Abrasion • Bruised
The International Standard Bible Encyclopedia, Revised
Bruise [Heb. šûp̱ (Gen. 3:15), dāḵā’ (Isa. 53:5, 10), mā‘aḵ (Lev. 22:24), rāṣaṣ (Isa. 42:3), ḥabbûrâ (Isa. 1:6); Gk. syntríbō (Mt. 12:20), katakóptō (Mk. 5:5)]; AV also CUT (Mk. 5:5); NEB also STRIKE AT (Gen. 3:15), TORTURE (Isa. 53:5, 10), SNAP OFF (Mt. 12:20), CUT (Mk. 5:5).KoB suggests
The Wycliffe Bible Encyclopedia
BRUISED. This word appears a number of times in the Bible as a translation for several different words. It is used principally of grain that has been crushed (Lev 2:14, 16; 2 Sam 17:19) and of reeds that have been broken (2 Kgs 18:21). But the latter use always has a deep religious significance. (1)
The New Unger’s Bible Dictionary
BRUISED. The rendering of at least eleven Heb. and Gk. words is used in Scripture in a figurative sense. Thus Satan is said to bruise the heel of Christ (Gen. 3:15), i.e., to afflict the humanity of Christ and to bring suffering and persecution on His people. The serpent’s poison is in his head, and
Nelson’s New Illustrated Bible Dictionary
BRUISE — a surface wound. In Bible times, animals with bruises were unacceptable sacrifices (Lev. 22:24). But the sacrificial death of Jesus required him to be “bruised for our iniquities” (Is. 53:5), a fulfillment of Genesis 3:15 (also see Is. 53:10). The prophet Isaiah also spoke of the bruised body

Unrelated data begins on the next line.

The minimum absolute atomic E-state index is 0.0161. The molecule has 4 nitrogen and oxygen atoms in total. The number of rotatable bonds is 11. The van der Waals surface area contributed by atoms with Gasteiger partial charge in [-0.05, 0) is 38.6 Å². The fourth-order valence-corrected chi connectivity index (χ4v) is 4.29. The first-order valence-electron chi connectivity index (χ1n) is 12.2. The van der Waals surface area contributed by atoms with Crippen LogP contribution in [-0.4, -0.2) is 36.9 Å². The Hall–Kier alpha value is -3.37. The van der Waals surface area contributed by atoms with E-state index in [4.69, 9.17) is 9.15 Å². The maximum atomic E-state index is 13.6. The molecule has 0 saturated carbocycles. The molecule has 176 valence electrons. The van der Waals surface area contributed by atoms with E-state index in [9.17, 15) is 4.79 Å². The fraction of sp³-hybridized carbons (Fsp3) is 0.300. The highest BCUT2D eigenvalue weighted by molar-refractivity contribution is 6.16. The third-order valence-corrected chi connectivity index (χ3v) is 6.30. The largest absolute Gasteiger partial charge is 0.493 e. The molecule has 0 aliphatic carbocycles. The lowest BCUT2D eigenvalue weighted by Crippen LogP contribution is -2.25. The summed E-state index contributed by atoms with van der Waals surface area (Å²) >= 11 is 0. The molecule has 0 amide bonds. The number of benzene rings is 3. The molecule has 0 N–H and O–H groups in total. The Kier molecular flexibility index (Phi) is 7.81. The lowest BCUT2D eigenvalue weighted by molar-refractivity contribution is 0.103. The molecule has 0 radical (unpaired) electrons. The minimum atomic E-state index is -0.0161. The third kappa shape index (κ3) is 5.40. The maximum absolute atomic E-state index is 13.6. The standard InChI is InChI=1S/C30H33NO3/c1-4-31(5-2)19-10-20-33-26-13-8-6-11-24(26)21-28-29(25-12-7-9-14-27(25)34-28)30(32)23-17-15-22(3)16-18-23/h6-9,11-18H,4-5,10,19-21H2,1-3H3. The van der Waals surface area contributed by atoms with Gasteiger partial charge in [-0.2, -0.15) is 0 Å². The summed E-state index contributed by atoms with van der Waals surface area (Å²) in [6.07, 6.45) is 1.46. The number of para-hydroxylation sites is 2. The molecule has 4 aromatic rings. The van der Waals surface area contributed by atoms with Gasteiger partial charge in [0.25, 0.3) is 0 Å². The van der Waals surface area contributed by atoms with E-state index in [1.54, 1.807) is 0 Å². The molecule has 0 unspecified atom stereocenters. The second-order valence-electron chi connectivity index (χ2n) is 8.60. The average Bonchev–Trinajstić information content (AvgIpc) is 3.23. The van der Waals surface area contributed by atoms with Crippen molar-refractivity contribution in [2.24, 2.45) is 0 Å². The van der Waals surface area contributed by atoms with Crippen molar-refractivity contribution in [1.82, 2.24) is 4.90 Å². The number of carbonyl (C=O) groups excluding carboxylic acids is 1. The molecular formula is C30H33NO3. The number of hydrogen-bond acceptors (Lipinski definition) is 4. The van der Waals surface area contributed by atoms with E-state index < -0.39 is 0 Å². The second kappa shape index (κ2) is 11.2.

Dictionary of Biblical Imagery
BruiseIn English, the term bruise usually refers to a contusion with no break in the skin surface, identifiable by discoloration. Sometimes the term is used metaphorically to speak of hurt feelings or spirit. Whereas in modern parlance a bruise is viewed as a minor injury and is almost a positive image
International Standard Bible Encyclopedia
BRUISE; BRUISED<brooz>, <broozd>: The noun occurs in Isaiah 1:6 the King James Version, “bruises and putrifying sores,” as the translation of חַבוּרָה‎ [chabbarah]. The verb translations a number of Hebrew words, the principal ones being1. שׁוּ‎ [shuph] (Genesis 3:15 (twice));2. דָּקַק‎ [daqaq]
Compton’s Encyclopedia
Bruisean injury involving rupture of small blood vessels and discoloration without a break in the overlying skin; blue or purple mark slowly fades to yellow as a result of formation of bile pigments and gradual absorption of blood; usually caused by a blow or pressure but may occur spontaneously in
The Zondervan Encyclopedia of the Bible, Volume 1, A–C
bruise. A bruise, also known as a contusion, is an injury to body tissue arising from the impact of an object possessing a blunt surface. It presents no loss of body tissue substance and no break in the skin. It is associated with tissue reaction in the form of effusion of blood and tissue juices into
The International Standard Bible Encyclopaedia, Volumes 1–5
Bruise, Bruised
BRUISE, bro̅o̅z, BRUISED, bro̅o̅zd: The noun occurs in Isa 1:6 AV, “bruises and putrifying sores,” as the tr of הַבּוּרָה‎, ḥabbūrāh. The vb. trs a number of Heb words, the principal ones being (1) שׁוּף‎, shūph (Gen 3:15 [bis]); (2) דָּקַק‎, dāḳaḳ (Isa 28:28 [bis] [ARV “ground,” “and though the
See also